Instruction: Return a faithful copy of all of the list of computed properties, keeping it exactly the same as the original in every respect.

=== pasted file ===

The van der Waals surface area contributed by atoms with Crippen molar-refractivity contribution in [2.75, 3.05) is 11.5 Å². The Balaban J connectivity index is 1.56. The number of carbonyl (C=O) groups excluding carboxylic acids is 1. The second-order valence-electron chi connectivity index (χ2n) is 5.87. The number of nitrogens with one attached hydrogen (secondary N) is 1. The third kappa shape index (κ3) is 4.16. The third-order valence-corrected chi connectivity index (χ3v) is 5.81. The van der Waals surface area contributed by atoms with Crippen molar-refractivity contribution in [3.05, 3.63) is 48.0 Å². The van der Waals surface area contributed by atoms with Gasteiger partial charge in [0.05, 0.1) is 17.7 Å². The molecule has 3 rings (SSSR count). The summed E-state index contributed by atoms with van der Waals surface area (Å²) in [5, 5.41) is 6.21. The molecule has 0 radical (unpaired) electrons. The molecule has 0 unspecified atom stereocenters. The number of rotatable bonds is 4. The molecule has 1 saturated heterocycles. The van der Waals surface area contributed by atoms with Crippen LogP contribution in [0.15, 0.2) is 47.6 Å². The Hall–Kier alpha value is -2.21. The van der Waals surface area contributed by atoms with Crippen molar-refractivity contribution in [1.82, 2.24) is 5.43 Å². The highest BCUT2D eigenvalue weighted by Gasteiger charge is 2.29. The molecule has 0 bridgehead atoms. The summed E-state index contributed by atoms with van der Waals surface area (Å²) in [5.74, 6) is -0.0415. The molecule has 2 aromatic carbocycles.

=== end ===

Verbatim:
The van der Waals surface area contributed by atoms with Crippen molar-refractivity contribution in [2.75, 3.05) is 11.5 Å². The Balaban J connectivity index is 1.56. The number of carbonyl (C=O) groups excluding carboxylic acids is 1. The second-order valence-electron chi connectivity index (χ2n) is 5.87. The number of nitrogens with one attached hydrogen (secondary N) is 1. The third kappa shape index (κ3) is 4.16. The third-order valence-corrected chi connectivity index (χ3v) is 5.81. The van der Waals surface area contributed by atoms with Crippen molar-refractivity contribution in [3.05, 3.63) is 48.0 Å². The van der Waals surface area contributed by atoms with Gasteiger partial charge in [0.05, 0.1) is 17.7 Å². The molecule has 3 rings (SSSR count). The summed E-state index contributed by atoms with van der Waals surface area (Å²) in [5, 5.41) is 6.21. The molecule has 0 radical (unpaired) electrons. The molecule has 0 unspecified atom stereocenters. The number of rotatable bonds is 4. The molecule has 1 saturated heterocycles. The van der Waals surface area contributed by atoms with Crippen LogP contribution in [0.15, 0.2) is 47.6 Å². The Hall–Kier alpha value is -2.21. The van der Waals surface area contributed by atoms with Crippen molar-refractivity contribution in [1.82, 2.24) is 5.43 Å². The highest BCUT2D eigenvalue weighted by Gasteiger charge is 2.29. The molecule has 0 bridgehead atoms. The summed E-state index contributed by atoms with van der Waals surface area (Å²) in [5.74, 6) is -0.0415. The molecule has 2 aromatic carbocycles.